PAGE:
Academia vs. The Real World – Part 2

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We are revisiting our discussion of what the real world is like versus what academics claim in papers and debates. A good way of putting this is “Academia has a tendency, when unchecked (from lack of skin in the game), to evolve into a ritualistic self-referential publishing game.” In 1984, this is exactly what Michael Jensen did in his talk at Columbia University in a debate with Warren Buffett. We know that reciting more and more of your colleagues’ papers is the best way to win in academia. We seek to finish this discussion on what works in the real world.

During the run-up to Christmas of 1969, Warren Buffett decided to close his partnership and spent that time winding down the portfolio. Despite having the most successful year ever in 1968, he didn’t want to manage the partnership any longer. He had particular concerns for this which we believe must be talked about in light of today’s circumstances. We also want to look at what he advised his former partnership investors to do. We will examine what kind of a ride, understanding the ups and downs, was produced by the Sequoia Fund (SEQUX) in the aftermath of his advice. We believe all of this will help us think rationally as long-duration investors and help us set our expectations.

The Sequoia Fund was founded in a vacuum. The Fund was managed by Bill Ruane, a friend of Buffett’s who he met in 1950 at a Ben Graham seminar at Columbia University. In 1969, Buffett wanted out and dispersed the capital of his partnership to his partners. He sent them 40% of their money in Berkshire Hathaway and 60% in cash. For the former partners that wanted common stock ownership, he advised them to take this cash to Ruane’s fund that was launching in 1970. The greatest investor of all time made this fund recommendation. The ride wasn’t fun in the beginning.

Below is a table of the Sequoia Fund’s returns from July 14, 1970 to November 2018 month-end. We’ve noted the years of underperformance in red.1

As readers can see, the first four years were frustrating. Ruane did end up outperforming in 1974, but still lost double-digit amounts of capital in that year. From the launch in 1970 to the end of 1973, the Sequoia Fund underperformed by 47%, cumulatively. This isn’t a typo, underperformance of 47%.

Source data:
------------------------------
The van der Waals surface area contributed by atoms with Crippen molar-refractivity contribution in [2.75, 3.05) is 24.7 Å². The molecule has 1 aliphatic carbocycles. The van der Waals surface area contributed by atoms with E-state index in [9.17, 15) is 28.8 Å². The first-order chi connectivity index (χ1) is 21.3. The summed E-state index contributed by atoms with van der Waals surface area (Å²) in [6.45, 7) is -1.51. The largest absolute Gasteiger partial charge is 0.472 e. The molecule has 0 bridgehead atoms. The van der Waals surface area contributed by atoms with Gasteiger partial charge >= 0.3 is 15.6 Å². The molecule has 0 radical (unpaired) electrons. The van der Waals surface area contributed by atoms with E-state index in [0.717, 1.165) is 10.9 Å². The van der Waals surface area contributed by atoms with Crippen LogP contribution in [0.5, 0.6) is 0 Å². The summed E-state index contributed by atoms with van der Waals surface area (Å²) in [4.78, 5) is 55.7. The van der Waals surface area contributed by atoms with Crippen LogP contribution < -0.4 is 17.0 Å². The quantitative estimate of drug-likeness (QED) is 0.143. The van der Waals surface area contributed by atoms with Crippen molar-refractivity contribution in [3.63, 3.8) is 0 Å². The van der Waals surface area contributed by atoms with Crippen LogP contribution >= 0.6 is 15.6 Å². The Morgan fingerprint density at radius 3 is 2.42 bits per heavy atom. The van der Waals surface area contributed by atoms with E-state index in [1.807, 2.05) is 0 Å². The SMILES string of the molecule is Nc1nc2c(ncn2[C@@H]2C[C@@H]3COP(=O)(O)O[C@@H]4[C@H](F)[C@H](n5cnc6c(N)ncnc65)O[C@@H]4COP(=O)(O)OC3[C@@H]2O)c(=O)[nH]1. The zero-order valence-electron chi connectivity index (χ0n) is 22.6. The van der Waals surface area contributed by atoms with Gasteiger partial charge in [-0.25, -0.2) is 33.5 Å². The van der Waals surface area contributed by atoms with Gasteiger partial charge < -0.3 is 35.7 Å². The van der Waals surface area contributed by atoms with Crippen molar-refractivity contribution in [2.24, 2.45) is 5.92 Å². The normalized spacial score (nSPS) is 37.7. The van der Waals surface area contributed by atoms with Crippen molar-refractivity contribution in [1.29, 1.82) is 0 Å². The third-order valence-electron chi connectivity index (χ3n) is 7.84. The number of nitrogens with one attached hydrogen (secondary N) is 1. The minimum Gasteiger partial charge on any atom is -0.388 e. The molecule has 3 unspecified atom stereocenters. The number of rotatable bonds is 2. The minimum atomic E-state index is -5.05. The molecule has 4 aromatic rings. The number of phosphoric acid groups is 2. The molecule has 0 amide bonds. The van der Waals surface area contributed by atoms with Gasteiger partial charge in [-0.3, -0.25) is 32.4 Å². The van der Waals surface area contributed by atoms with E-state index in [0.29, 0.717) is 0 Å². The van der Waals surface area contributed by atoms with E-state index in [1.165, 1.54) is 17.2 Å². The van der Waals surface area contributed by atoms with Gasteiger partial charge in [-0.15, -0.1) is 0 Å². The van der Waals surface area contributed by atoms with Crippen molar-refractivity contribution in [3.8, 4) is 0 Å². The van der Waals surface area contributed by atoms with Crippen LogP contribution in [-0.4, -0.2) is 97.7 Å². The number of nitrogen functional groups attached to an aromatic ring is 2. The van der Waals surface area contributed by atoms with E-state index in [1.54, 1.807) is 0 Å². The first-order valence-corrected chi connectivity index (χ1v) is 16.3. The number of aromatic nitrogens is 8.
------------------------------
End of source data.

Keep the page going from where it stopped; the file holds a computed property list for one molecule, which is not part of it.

Buffett had created huge wealth as a star manager for these investors. Imagine what the investors wondered as they suffered a landslide over four years with a new manager. This all sounds pretty lumpy. We could only imagine what the followers of Harry Markowitz were saying then or what they would be saying if that should happen now.

The great part is, it is happening now. Below is a table of the underperformance of the Sequoia Fund since its launch.2

Sequoia is in its largest underperformance on a calendar year-basis, since the underperformance in its early years.

The Sequoia Fund slugged out its early tough stretch to succeed fantastically during the decade of the 1970’s. Despite its rough patch to start, the Sequoia Fund grew a $10,000 investment to $38,691 by the end of 1979. The market only grew the money to $21,480. The investors were rewarded for what seemingly were insurmountable circumstances, 47% underperformance, in the eyes of today’s investor psychologists and academics.

Outperformance in a tough era like the 1970’s wasn’t unique to the Sequoia Fund. Last week we looked at Templeton’s track record and the lumpy ride it provided to its investors. The 1970’s were a great decade for it too, despite terrible starting performance against the market. Below is a chart of Templeton’s performance during the 1970’s.3

What readers should be seeing in this discussion is that in a tough return era for stocks like the 1970’s, where the market only made 5.87% annualized (including dividends), stock-picking disciplines like Sequoia and Templeton did well.

Buffett wanted out?

So, if the 1970’s were going to be a great era for stock pickers, why did Buffett want out?